Summer-born children being wrongly classed as having special needs
CHILDREN born in the summer are being wrongly classed as having special needs when they are just young for their school year, a major Government-backed study suggests.
Research into how pupils with language and communication difficulties are taught found that children are being “inappropriately” identified as having educational impairments when there may be other explanations for why they are falling behind.
The study, which pulls together findings involving over 6,000 children, noted links between being identified as having problems and factors with no direct relation to their intelligence or academic ability.
They included whether the pupil came from a deprived background, their racial category and even what time of year they were born in.
It noted that children born in the months of May to August – the youngest in their year groups – were twice as likely to be identified as having Special Language and Communication Needs (SLCN) than those born between September and December.
The report, by educationalists in Warwick, London, Newcastle and Bristol, concluded that some children are being wrongly identified as having a learning disability.
“This suggests that teachers are not taking sufficient account of chronological age when making judgments of speech, language and communication development overe the reception and key stage one period in particular,” it concludes,
“They are inappropriately identifying children as having special educational need, when effective teaching at a universal level is more appropriate.”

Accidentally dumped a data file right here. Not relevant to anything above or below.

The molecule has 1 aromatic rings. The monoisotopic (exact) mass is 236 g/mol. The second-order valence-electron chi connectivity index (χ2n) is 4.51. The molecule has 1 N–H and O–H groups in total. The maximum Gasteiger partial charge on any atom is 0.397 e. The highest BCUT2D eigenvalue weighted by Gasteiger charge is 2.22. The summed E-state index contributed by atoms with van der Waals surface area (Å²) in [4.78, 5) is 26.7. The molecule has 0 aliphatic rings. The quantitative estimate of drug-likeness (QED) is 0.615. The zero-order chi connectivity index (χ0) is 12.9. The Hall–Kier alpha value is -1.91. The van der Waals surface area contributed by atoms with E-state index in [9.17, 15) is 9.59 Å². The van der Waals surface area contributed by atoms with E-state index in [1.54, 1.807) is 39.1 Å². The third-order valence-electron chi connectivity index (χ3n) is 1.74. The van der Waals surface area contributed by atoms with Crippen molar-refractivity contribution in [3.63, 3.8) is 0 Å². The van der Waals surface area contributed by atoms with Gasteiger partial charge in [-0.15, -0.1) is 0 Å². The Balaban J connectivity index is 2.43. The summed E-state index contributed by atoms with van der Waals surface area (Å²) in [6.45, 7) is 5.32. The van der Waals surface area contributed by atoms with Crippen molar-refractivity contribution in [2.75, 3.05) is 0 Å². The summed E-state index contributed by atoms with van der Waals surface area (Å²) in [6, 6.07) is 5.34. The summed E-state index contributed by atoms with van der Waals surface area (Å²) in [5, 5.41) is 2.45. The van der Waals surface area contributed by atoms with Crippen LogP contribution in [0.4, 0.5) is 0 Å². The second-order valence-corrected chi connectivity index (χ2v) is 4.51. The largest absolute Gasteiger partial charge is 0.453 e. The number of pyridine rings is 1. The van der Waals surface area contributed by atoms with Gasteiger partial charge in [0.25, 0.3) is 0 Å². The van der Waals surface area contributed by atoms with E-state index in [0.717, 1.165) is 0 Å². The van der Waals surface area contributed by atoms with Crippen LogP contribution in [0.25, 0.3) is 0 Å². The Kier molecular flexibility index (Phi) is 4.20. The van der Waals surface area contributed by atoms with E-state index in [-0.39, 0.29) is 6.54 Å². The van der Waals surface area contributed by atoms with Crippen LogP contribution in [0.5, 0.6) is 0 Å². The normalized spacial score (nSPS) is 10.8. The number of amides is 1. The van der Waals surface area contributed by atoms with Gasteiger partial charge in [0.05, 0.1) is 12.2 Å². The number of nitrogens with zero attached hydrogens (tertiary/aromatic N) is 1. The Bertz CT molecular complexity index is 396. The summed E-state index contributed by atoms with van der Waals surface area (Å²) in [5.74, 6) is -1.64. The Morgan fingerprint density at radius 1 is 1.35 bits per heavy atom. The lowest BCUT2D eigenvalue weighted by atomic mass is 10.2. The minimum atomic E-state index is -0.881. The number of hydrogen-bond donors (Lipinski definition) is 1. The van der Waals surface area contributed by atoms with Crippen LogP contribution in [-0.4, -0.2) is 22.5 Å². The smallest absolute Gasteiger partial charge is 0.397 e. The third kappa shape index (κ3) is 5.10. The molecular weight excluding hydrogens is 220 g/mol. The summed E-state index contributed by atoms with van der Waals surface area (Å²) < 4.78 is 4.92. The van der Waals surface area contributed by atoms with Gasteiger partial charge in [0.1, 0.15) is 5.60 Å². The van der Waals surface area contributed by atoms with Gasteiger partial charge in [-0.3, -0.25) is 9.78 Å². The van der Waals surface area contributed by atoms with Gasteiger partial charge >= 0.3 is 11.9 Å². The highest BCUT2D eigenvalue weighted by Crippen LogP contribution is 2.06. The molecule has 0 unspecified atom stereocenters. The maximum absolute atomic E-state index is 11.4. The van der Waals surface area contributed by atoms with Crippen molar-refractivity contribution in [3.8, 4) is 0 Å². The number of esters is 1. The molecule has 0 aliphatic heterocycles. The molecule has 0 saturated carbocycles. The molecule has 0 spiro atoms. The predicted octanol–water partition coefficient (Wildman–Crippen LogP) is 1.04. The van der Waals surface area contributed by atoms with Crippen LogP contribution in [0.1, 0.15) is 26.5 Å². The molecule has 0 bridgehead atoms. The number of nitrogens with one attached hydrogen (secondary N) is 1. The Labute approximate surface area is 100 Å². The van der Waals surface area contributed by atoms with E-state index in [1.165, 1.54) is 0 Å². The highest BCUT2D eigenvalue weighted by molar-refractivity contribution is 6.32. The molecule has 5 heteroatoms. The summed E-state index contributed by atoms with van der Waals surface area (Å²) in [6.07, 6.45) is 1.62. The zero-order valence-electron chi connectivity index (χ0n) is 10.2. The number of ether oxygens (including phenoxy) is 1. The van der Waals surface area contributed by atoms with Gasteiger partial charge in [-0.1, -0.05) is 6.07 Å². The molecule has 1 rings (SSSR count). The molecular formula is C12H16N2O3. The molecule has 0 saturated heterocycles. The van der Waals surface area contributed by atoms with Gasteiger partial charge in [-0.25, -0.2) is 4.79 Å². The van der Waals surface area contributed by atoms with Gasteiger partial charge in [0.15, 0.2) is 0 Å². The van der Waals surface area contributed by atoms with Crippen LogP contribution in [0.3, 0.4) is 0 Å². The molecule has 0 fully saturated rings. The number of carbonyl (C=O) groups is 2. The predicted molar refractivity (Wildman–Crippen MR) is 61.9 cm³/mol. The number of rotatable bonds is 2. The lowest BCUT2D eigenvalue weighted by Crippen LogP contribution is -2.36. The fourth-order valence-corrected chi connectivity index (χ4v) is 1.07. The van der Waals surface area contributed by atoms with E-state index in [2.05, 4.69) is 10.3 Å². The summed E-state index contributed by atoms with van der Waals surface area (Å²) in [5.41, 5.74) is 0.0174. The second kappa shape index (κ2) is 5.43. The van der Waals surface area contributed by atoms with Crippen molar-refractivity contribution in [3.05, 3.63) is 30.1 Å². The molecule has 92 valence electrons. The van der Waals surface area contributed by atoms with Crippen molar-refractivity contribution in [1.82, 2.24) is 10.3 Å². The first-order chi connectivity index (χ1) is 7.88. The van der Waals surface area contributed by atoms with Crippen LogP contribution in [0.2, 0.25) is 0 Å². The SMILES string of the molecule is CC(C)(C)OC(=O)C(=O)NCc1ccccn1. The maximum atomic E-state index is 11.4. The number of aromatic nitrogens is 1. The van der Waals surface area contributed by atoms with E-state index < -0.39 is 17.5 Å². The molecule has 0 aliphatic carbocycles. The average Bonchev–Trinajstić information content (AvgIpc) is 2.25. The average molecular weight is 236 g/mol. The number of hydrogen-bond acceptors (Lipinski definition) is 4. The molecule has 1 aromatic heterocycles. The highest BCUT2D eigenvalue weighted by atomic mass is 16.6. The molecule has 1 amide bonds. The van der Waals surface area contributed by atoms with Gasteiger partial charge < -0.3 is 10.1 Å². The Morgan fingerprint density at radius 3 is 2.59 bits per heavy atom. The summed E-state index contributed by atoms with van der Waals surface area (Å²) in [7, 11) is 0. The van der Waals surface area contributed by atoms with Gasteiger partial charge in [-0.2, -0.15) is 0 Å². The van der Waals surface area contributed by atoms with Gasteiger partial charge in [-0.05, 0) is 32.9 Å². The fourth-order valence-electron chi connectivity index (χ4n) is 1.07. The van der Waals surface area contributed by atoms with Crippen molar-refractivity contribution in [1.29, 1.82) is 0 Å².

A spokeswoman for the Department for Education said: “This research shows that a range of factors must be considered, including when a child is born, when teachers and other professionals decide what support best suits the needs of their pupils.
“It is down to schools to judge which children need extra support.
“It’s clearly not in any child’s interest if they end up with the wrong support because they have been labelled SEN.
“We are working with experts to draw a much tighter definition so children who need the most help, get specialist provision.
“And we are putting in place much better training and targeted teaching and pastoral support to address all the complex underlying reasons which may account for children who fall behind at school.”
The report, from the “Better Communication Research Programme” also highlighted how the number of children with communication difficulties has soared in recent years, but parents are still experiencing two-year delays in getting support for them.
It said that the number of children with identified with SLCN rose by 75 per cent from 2005 to 2011.
But many of these children missed out on support during their “golden window” before the age of five when intervention is crucial, with parents experiencing delays between noticing a difficulty and getting support.